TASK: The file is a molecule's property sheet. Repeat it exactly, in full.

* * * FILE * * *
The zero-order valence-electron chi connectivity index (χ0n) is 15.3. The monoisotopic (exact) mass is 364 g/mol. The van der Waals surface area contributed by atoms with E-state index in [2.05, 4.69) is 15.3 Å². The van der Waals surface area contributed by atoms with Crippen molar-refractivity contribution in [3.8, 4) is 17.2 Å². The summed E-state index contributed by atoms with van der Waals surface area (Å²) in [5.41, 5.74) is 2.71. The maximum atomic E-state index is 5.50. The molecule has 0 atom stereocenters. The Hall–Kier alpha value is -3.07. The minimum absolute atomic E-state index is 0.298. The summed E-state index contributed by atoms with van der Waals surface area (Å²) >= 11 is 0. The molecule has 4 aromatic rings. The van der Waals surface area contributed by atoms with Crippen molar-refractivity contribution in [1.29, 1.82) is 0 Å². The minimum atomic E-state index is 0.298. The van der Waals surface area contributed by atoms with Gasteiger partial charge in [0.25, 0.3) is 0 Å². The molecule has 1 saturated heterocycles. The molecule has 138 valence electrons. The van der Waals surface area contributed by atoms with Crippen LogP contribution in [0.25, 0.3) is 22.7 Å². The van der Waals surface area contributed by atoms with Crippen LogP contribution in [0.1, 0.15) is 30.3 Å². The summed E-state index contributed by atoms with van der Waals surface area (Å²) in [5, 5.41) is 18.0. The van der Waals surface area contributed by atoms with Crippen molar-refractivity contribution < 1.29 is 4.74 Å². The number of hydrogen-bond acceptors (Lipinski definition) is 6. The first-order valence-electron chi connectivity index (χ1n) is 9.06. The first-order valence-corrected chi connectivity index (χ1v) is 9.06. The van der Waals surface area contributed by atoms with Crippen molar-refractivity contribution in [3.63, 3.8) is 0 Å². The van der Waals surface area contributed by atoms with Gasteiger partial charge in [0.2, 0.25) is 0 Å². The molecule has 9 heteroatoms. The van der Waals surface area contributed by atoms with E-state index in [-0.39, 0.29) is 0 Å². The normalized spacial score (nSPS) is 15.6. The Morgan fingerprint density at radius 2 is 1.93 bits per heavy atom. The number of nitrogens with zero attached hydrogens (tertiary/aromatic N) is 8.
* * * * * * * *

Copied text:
The zero-order valence-electron chi connectivity index (χ0n) is 15.3. The monoisotopic (exact) mass is 364 g/mol. The van der Waals surface area contributed by atoms with E-state index in [2.05, 4.69) is 15.3 Å². The van der Waals surface area contributed by atoms with Crippen molar-refractivity contribution in [3.8, 4) is 17.2 Å². The summed E-state index contributed by atoms with van der Waals surface area (Å²) in [5.41, 5.74) is 2.71. The maximum atomic E-state index is 5.50. The molecule has 0 atom stereocenters. The Hall–Kier alpha value is -3.07. The minimum absolute atomic E-state index is 0.298. The summed E-state index contributed by atoms with van der Waals surface area (Å²) >= 11 is 0. The molecule has 4 aromatic rings. The van der Waals surface area contributed by atoms with Crippen molar-refractivity contribution in [1.29, 1.82) is 0 Å². The minimum atomic E-state index is 0.298. The van der Waals surface area contributed by atoms with Gasteiger partial charge in [0.25, 0.3) is 0 Å². The molecule has 1 saturated heterocycles. The molecule has 138 valence electrons. The van der Waals surface area contributed by atoms with Crippen LogP contribution in [0.25, 0.3) is 22.7 Å². The van der Waals surface area contributed by atoms with Crippen LogP contribution in [0.1, 0.15) is 30.3 Å². The summed E-state index contributed by atoms with van der Waals surface area (Å²) in [5, 5.41) is 18.0. The van der Waals surface area contributed by atoms with Crippen molar-refractivity contribution < 1.29 is 4.74 Å². The number of hydrogen-bond acceptors (Lipinski definition) is 6. The first-order valence-electron chi connectivity index (χ1n) is 9.06. The first-order valence-corrected chi connectivity index (χ1v) is 9.06. The van der Waals surface area contributed by atoms with Crippen molar-refractivity contribution in [3.63, 3.8) is 0 Å². The van der Waals surface area contributed by atoms with Gasteiger partial charge in [0.2, 0.25) is 0 Å². The molecule has 9 heteroatoms. The van der Waals surface area contributed by atoms with E-state index in [-0.39, 0.29) is 0 Å². The normalized spacial score (nSPS) is 15.6. The Morgan fingerprint density at radius 2 is 1.93 bits per heavy atom. The number of nitrogens with zero attached hydrogens (tertiary/aromatic N) is 8.